In The Spotlight: Language Enthusiast Drives Nationwide Impact
After 9/11, the Intelligence Community (IC) recognized a shortage in resources to fight the global war on terror. The IC desperately needed personnel proficient in less commonly taught languages, and was looking to hire more Americans with specific language skills. In 2006, at the direction of then President George W. Bush, the National Security Language Initiative was launched to help meet the need to teach students and educators foreign language skills critical to national security.
The Office of the Director of National Intelligence (ODNI) responded with the creation of the STARTALK program. At the time, Laura Murray, Ph.D., currently the Technical Director of NSA's College of Language and Area Studies, was at the forefront of this effort serving as Director of the Foreign Language Program Office at ODNI.
"At the time it was just an idea - STARTALK didn't exist." Murray said. "It was an opportunity to launch a completely new program, with the potential to become nationwide in scope." But getting the program off the ground was not easy.
She envisioned a first-class program to test innovative methods for teaching language. "I made an immediate decision to focus on a program that would achieve geographic diversity," Murray explained, "and would reach participants from every corner of society, through offering the programs free of charge."
Today, STARTALK not only exists, but thrives. As it stands, STARTALK has now reached nearly 70,000 participants in all 50 states and the District of Columbia. Its focus remains on providing quality summer language experiences for students and effective professional development for teachers of world languages. NSA continues to benefit from this effort, with STARTALK alumni now working in language areas critical to national security, including Chinese, Arabic, Russian, and Persian Farsi.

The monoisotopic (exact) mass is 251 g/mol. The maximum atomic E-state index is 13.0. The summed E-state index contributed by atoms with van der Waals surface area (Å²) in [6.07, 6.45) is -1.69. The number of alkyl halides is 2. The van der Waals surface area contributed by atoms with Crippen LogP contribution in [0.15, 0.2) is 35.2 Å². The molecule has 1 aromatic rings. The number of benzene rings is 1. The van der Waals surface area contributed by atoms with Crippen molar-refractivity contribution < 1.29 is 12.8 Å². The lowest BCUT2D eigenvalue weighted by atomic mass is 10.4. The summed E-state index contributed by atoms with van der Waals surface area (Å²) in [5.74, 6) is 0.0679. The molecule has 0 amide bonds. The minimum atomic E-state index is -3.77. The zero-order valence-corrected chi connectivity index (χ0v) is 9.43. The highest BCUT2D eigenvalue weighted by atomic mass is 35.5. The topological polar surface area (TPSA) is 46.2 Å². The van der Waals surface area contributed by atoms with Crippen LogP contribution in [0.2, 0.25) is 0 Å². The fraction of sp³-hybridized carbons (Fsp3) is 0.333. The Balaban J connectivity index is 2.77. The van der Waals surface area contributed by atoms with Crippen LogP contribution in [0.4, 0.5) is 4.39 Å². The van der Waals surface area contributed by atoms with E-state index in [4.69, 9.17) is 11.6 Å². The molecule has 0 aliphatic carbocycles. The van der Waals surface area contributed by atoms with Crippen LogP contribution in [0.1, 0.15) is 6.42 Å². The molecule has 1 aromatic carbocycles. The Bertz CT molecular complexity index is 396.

Murray looks back on STARTALK's 11 years of service with great pride and satisfaction. The maturity of the program has led to increased attention to infrastructure building and sustainability.
An avid baseball fan, Murray explains the outcome of STARTALK this way: "We are building the bench for the future. The IC will now have a bigger pool of people to pick from in the application pool. Nobody walks into the major leagues without having picked up a bat. NSA is the major league for language."
This isn't Murray's first time at bat. From an early age, she developed an interest in world affairs and foreign cultures.
"I began my study of Chinese as a graduate student during the Vietnam War era, motivated by concern for the wars that had been fought by the U.S. with various countries in Asia during the 20th century," she explained.
Since 1985, her career has spanned assignments in language analysis, research and foreign affairs, to name a few. Murray helped create projects supporting our nation's language analysts, and has enabled the implementation of a highly successful post-9/11 major hiring program for language talent. Murray has received many awards for her efforts to support and enable language analysts. She recently received the A. Ronald Walton Award from the National Council for Less Commonly Taught Languages, a national lifetime achievement award, for launching STARTALK.
"I was shocked. To me it was like the Nobel Prize," Murray said. "It's relatively rare when you're working for the IC to get recognition from the outside. STARTALK is really having a national impact."
Murray's career has primarily focused on crisis preparedness through the teaching of less commonly taught languages. Her commitment has helped increase Americans' proficiency in language studies, giving NSA and the IC a talent pool with the skills needed to address the challenges of today and tomorrow.
To learn more about the STARTALK program visit startalk.umd.edu/